Iphigenia at Aulis, Lyttelton, National Theatre, London

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The Independent Culture

Euripides' last play, Iphigenia at Aulis is one of the most caustically acute dramas ever written about the twisted psychology and murky self-serving motives of men about to embark on war. It was composed when the author had witnessed 24 years of conflict with Sparta from which he feared Athens would never be able to extricate itself. So you can see why, in the ignominious aftermath of the war in Iraq, the director Katie Mitchell was drawn to the piece. You can appreciate, too, why she felt compelled to intensify its harshly satiric and debunking qualities in this wonderfully edgy and mordant revival.

The Greek fleet has amassed at Aulis, all set to launch an attack on Troy. But then the wind drops. A propitious breeze is promised if Agamemnon, commander-in-chief, will sacrifice his daughter Iphigenia to the goddess Artemis. With his leadership in question, he grasps at this chance and sends for Iphigenia on the fictitious pretext of marrying her to an unwitting Achilles. Racked by indecision, he dispatches a second letter countermanding the first, but it is intercepted by his brother Menelaus, cuckold husband of Helen, the cause of the commotion.

Mitchell has set the proceedings in the 1940s, in a dilapidated army-requisitioned HQ. The chorus of women from Chalcis who have travelled to gawp at the assembled legends are a suburban fan club, garbed in Vera Lynn-style black evening dresses, autograph books at the ready. Though the humour is sometimes forced (as in the formation ballroom dancing that substitutes here for the chorus's ritualised movement in the original), the fan worship of these women forms an ironic counterpoint to the shifty behaviour of the Greek leaders, whom the play systematically cuts down to size. Mitchell creates a world where, even when they are uttering laudable sentiments, the top brass dart anxious glances over their shoulders, and the prevailing mood is one of harried speed (speeches are delivered on the run) and jitteriness.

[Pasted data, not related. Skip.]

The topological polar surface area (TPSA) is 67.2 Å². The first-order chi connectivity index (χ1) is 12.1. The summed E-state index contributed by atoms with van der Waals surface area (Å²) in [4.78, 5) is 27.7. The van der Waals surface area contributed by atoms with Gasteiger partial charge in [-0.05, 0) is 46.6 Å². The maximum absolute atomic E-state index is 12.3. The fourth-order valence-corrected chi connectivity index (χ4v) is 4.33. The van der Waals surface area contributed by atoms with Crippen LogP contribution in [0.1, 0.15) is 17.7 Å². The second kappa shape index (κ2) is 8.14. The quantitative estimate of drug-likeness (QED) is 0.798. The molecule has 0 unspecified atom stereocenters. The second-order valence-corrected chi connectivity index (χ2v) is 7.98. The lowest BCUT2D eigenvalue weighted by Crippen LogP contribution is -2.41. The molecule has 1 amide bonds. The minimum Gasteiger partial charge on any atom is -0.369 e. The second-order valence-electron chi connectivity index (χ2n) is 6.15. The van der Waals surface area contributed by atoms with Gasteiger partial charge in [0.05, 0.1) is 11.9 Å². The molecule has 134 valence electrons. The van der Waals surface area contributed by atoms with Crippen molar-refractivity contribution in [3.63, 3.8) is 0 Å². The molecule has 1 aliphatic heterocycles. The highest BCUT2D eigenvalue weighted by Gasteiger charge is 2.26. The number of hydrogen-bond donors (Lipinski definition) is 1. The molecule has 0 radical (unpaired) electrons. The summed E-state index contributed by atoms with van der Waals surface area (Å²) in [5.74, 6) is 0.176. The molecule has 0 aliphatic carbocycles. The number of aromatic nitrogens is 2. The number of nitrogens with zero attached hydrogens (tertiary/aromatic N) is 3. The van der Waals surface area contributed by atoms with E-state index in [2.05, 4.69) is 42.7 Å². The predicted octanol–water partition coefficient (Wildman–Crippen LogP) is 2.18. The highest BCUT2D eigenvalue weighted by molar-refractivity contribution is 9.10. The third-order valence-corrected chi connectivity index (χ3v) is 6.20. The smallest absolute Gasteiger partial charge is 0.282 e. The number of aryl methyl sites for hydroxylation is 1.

A hunk of moral cowardice posing as patriotic principle, Ben Daniels' finely conflicted Agamemnon is boxed in by fear of rival leaders, and an army who, now knowing about the deal with Artemis, are baying for his daughter's blood. Self-image is of paramount importance: for example, Justin Salinger is wittily cast as a short, vain Achilles, irked that he wasn't politely asked first before Agamemnon used his name as a snare for the sacrificial daughter.

Mitchell ratchets up the tension, and Hattie Morahan's painfully direct Iphigenia finally gives herself up for Greece, but in this version, there's no mystical serenity - she is bundled off by Menelaus (Dominic Rowan). And here, the chorus, having seemingly learnt nothing, smooth down her distraught mother, Clytemnestra (Kate Duchene), for the bogus photo-opportunity created by the child's supposed apotheosis. Unforgettable.

To 7 September (020-7452 3000)